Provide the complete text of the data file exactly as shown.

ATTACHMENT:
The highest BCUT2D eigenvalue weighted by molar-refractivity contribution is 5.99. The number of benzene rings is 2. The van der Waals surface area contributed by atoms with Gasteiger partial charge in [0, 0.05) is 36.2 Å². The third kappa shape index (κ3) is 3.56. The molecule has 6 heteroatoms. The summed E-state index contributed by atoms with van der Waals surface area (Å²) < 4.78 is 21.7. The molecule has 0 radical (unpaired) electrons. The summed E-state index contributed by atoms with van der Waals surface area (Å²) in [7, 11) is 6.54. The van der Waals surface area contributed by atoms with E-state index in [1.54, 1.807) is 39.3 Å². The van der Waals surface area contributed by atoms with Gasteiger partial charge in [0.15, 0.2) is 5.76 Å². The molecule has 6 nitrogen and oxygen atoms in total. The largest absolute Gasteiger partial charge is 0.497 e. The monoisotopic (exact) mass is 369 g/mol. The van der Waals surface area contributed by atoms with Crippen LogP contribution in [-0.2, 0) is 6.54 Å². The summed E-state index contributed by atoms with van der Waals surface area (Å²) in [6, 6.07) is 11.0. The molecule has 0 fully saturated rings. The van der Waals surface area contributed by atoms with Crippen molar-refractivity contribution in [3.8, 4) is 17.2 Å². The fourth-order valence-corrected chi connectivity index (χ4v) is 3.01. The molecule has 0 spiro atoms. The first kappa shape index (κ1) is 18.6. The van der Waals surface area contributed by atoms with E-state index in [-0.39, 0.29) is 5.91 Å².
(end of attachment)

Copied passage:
The highest BCUT2D eigenvalue weighted by molar-refractivity contribution is 5.99. The number of benzene rings is 2. The van der Waals surface area contributed by atoms with Gasteiger partial charge in [0, 0.05) is 36.2 Å². The third kappa shape index (κ3) is 3.56. The molecule has 6 heteroatoms. The summed E-state index contributed by atoms with van der Waals surface area (Å²) < 4.78 is 21.7. The molecule has 0 radical (unpaired) electrons. The summed E-state index contributed by atoms with van der Waals surface area (Å²) in [7, 11) is 6.54. The van der Waals surface area contributed by atoms with E-state index in [1.54, 1.807) is 39.3 Å². The van der Waals surface area contributed by atoms with Gasteiger partial charge in [0.15, 0.2) is 5.76 Å². The molecule has 6 nitrogen and oxygen atoms in total. The largest absolute Gasteiger partial charge is 0.497 e. The monoisotopic (exact) mass is 369 g/mol. The van der Waals surface area contributed by atoms with Crippen LogP contribution in [-0.2, 0) is 6.54 Å². The summed E-state index contributed by atoms with van der Waals surface area (Å²) in [6, 6.07) is 11.0. The molecule has 0 fully saturated rings. The van der Waals surface area contributed by atoms with Crippen molar-refractivity contribution in [3.8, 4) is 17.2 Å². The fourth-order valence-corrected chi connectivity index (χ4v) is 3.01. The molecule has 0 spiro atoms. The first kappa shape index (κ1) is 18.6. The van der Waals surface area contributed by atoms with E-state index in [-0.39, 0.29) is 5.91 Å².